Buddhist Ethics


Buddhism is one of the major religions of the world and has been for almost 2,500 years, although it does not always appear to be a typical religion. It differs from other religions in that Buddhism is not based on the belief in a divine power, such as Christianity or Islam. Buddhism is more a way of life and a learning process than a set of divine commands.
This essay will define, describe, and analyze the ethics of the Buddhist religion. It will present the reader with the basic principles and truths of Buddhism. It will begin with information on the origin of Buddhism and some details on the life of its founder, Siddhartha Gautama, the Buddha. Also it will explain the beliefs and moral behaviors of Buddhists.
Siddhartha Gautama, later known in his life as the Buddha, meaning the Enlightened or Awakened One, was born around 563 B.C.E. He was born and raised in what is now known as Nepal, near the Himalayan Mountains. He belonged to Sakya tribe and his father ruled a small kingdom. He married his cousin, Yasodhara at nineteen, and she later gave birth to a son whom they called Rahula.
Being raised in the palace, Prince Siddhartha was sheltered from the cruelty of the outside world. His father made sure that Siddhartha would grow up without ever seeing or experiencing suffering. When Siddhartha Gautama finally was exposed to the world outside the palace in his twenties, he saw for the first time the poverty, sickness, and misery that others had to face, which he had been shielded from him for so long. After seeing these sights he could not go back to his happy existence behind the palace while so many others suffered. Prince Siddhartha left his home and family and became a wandering beggar in search of answers (Mitchell 5).
One night he sat down beneath a tree and decided not to move until he knew the answers to life. It was there that he became enlightened when he realized that life's suffering is caused by one's attempt to hold on to things that are impermanent. He saw that nothing is constant and the only way to relieve the suffering from loss is to eliminate one's desires.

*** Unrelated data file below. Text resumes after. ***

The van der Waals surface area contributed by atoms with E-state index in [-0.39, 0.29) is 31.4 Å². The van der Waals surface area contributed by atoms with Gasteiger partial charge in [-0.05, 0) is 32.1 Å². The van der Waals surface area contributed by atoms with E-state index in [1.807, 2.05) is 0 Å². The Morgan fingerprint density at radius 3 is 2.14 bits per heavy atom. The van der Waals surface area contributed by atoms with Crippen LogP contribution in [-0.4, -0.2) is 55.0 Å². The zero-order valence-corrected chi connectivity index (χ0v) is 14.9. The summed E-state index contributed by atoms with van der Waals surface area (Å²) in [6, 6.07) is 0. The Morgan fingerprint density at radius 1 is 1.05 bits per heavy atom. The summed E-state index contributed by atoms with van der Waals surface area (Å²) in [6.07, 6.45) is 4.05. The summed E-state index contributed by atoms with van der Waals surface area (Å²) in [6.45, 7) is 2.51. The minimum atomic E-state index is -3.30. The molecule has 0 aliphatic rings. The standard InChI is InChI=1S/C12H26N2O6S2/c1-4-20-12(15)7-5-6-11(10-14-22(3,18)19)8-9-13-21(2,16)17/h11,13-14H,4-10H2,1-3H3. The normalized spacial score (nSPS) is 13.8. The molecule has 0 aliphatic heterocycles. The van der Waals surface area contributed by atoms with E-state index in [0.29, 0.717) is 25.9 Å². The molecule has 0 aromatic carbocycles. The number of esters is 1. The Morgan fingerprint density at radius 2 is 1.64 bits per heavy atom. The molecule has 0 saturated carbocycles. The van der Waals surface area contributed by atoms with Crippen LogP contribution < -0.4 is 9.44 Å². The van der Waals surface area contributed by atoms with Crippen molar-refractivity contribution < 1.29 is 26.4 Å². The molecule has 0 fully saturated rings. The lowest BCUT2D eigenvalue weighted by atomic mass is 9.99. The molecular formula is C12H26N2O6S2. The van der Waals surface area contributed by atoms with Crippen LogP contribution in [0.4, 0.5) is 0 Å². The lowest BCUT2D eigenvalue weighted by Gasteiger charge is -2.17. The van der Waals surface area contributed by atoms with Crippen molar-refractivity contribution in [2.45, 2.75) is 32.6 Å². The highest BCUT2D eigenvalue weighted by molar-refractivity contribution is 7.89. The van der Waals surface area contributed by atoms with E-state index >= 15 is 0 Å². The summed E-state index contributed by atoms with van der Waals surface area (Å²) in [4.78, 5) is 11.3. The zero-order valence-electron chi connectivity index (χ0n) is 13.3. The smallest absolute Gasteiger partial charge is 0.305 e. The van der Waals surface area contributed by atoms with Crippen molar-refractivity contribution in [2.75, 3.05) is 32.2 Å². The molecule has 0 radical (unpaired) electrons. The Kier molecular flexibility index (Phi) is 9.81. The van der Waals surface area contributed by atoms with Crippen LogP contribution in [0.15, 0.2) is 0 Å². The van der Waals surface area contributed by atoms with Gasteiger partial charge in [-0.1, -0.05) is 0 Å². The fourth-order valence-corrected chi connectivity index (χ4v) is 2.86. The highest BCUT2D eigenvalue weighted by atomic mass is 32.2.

At the core of Buddhism lies its four noble truths: life is suffering; desire causes suffering; ending desire ends suffering; following the Noble Eightfold Path ends desire. The Noble Eightfold Path is as follows: Right Belief, Right Aspiration, Right Speech, Right Conduct, Right Means of Livelihood, Right Endeavor, Right Mindfulness, and Right Meditation (Mitchell 41).
According to the Buddha, life is suffering because one becomes attached to things that are impermanent. To be happy one needs to accept the fact that everything changes and that change cannot be stopped. Attachments originate from? the fiction of a stable, permanent, and real self (Mitchell 126). The idea that there is no separate, individual self is called anatman.
Samsara, the cycle of birth, death, and rebirth, is another major feature of Buddhism. Until a person wakes up and sees the world as it truly is they will be forced to be reborn again and again until they become enlightened. When one becomes enlightened they no longer see the people and things in the world as separate. What appears? as the multiplicity or the manyness of things and people is an illusion (Mitchell 41). The ultimate goal is for one to realize the truth and free them self from the wheel of Samsara and reach Nirvana, or Bliss.
Since there is no individual self, everyone one is interconnected. Nothing stands alone; nothing is or can be separate from anything else (Mitchell 419). This brings up a very important feature of Buddhist ethics, the law of karma. Karma is the belief that whatever one does to others will come back to them. This is why Buddhists live peaceful live styles and do not harm other living beings. Since no one is separate and all people are interrelated, it is important for one to love others as one loves them self. But the Buddha did not mean, love, as most people think of it in a romantic context. Here [the] Buddha meant no dependent attachment to a person or object through whom one hopes to